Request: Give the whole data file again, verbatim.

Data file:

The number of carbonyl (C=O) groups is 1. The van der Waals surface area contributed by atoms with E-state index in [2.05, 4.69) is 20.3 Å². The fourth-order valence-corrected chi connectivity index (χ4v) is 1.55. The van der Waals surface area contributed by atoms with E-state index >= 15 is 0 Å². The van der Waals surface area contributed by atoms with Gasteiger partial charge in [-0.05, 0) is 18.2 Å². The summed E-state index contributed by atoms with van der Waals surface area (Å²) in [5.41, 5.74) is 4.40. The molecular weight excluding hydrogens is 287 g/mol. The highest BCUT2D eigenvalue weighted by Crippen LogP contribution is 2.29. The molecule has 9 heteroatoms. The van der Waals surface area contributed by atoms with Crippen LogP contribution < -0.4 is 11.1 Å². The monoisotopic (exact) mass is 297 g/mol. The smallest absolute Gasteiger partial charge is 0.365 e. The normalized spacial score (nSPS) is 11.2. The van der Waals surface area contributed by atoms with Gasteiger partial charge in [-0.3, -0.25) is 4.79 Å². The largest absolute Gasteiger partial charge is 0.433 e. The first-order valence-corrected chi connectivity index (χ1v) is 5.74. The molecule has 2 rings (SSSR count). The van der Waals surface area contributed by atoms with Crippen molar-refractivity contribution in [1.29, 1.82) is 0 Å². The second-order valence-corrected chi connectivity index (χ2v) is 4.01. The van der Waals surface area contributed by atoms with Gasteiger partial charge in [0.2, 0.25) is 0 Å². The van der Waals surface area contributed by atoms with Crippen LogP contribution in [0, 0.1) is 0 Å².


The number of carbonyl (C=O) groups is 1. The van der Waals surface area contributed by atoms with E-state index in [2.05, 4.69) is 20.3 Å². The fourth-order valence-corrected chi connectivity index (χ4v) is 1.55. The van der Waals surface area contributed by atoms with E-state index >= 15 is 0 Å². The van der Waals surface area contributed by atoms with Gasteiger partial charge in [-0.05, 0) is 18.2 Å². The summed E-state index contributed by atoms with van der Waals surface area (Å²) in [5.41, 5.74) is 4.40. The molecular weight excluding hydrogens is 287 g/mol. The highest BCUT2D eigenvalue weighted by Crippen LogP contribution is 2.29. The molecule has 9 heteroatoms. The van der Waals surface area contributed by atoms with Crippen LogP contribution < -0.4 is 11.1 Å². The monoisotopic (exact) mass is 297 g/mol. The smallest absolute Gasteiger partial charge is 0.365 e. The normalized spacial score (nSPS) is 11.2. The van der Waals surface area contributed by atoms with Gasteiger partial charge in [-0.3, -0.25) is 4.79 Å². The largest absolute Gasteiger partial charge is 0.433 e. The first-order valence-corrected chi connectivity index (χ1v) is 5.74. The molecule has 2 rings (SSSR count). The van der Waals surface area contributed by atoms with Crippen molar-refractivity contribution in [1.29, 1.82) is 0 Å². The second-order valence-corrected chi connectivity index (χ2v) is 4.01. The van der Waals surface area contributed by atoms with Gasteiger partial charge in [0.2, 0.25) is 0 Å². The van der Waals surface area contributed by atoms with Crippen LogP contribution in [0, 0.1) is 0 Å².